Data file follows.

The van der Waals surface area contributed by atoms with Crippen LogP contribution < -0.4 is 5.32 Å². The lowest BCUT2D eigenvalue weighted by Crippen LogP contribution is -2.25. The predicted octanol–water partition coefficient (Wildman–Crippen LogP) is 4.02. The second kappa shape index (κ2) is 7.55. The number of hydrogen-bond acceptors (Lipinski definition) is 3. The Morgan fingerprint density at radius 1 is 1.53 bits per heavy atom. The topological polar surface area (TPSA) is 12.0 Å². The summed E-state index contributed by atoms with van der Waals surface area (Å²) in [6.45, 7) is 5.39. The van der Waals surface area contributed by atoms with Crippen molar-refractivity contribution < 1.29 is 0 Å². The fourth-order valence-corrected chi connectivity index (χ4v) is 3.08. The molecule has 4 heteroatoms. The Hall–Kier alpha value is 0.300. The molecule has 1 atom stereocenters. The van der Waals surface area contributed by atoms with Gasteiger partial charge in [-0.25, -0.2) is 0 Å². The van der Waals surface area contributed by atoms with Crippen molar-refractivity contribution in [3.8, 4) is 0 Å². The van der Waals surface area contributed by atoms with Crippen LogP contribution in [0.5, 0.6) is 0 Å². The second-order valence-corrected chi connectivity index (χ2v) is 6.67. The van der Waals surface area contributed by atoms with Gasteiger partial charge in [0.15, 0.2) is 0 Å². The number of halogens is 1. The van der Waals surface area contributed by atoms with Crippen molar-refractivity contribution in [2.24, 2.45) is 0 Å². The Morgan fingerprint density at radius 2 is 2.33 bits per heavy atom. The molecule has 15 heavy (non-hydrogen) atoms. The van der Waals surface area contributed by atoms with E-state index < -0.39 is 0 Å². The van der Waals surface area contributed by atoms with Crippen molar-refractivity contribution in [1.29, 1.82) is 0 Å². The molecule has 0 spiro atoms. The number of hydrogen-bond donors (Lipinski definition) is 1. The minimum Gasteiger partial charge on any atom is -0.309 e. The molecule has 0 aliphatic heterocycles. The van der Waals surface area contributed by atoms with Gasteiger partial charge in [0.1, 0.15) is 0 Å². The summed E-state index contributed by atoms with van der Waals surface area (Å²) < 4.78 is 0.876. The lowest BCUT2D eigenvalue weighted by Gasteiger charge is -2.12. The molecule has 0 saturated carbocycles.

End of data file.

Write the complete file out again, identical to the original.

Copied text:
The van der Waals surface area contributed by atoms with Crippen LogP contribution < -0.4 is 5.32 Å². The lowest BCUT2D eigenvalue weighted by Crippen LogP contribution is -2.25. The predicted octanol–water partition coefficient (Wildman–Crippen LogP) is 4.02. The second kappa shape index (κ2) is 7.55. The number of hydrogen-bond acceptors (Lipinski definition) is 3. The Morgan fingerprint density at radius 1 is 1.53 bits per heavy atom. The topological polar surface area (TPSA) is 12.0 Å². The summed E-state index contributed by atoms with van der Waals surface area (Å²) in [6.45, 7) is 5.39. The van der Waals surface area contributed by atoms with Crippen molar-refractivity contribution < 1.29 is 0 Å². The fourth-order valence-corrected chi connectivity index (χ4v) is 3.08. The molecule has 4 heteroatoms. The Hall–Kier alpha value is 0.300. The molecule has 1 atom stereocenters. The van der Waals surface area contributed by atoms with Gasteiger partial charge in [-0.25, -0.2) is 0 Å². The van der Waals surface area contributed by atoms with Crippen molar-refractivity contribution in [3.8, 4) is 0 Å². The van der Waals surface area contributed by atoms with Crippen LogP contribution in [0.5, 0.6) is 0 Å². The second-order valence-corrected chi connectivity index (χ2v) is 6.67. The van der Waals surface area contributed by atoms with Gasteiger partial charge in [0.15, 0.2) is 0 Å². The number of halogens is 1. The van der Waals surface area contributed by atoms with Crippen molar-refractivity contribution in [2.24, 2.45) is 0 Å². The Morgan fingerprint density at radius 2 is 2.33 bits per heavy atom. The molecule has 15 heavy (non-hydrogen) atoms. The van der Waals surface area contributed by atoms with E-state index < -0.39 is 0 Å². The van der Waals surface area contributed by atoms with Crippen molar-refractivity contribution in [1.29, 1.82) is 0 Å². The molecule has 0 spiro atoms. The number of hydrogen-bond donors (Lipinski definition) is 1. The minimum Gasteiger partial charge on any atom is -0.309 e. The molecule has 0 aliphatic heterocycles. The van der Waals surface area contributed by atoms with Gasteiger partial charge in [0.1, 0.15) is 0 Å². The summed E-state index contributed by atoms with van der Waals surface area (Å²) < 4.78 is 0.876. The lowest BCUT2D eigenvalue weighted by Gasteiger charge is -2.12. The molecule has 0 saturated carbocycles.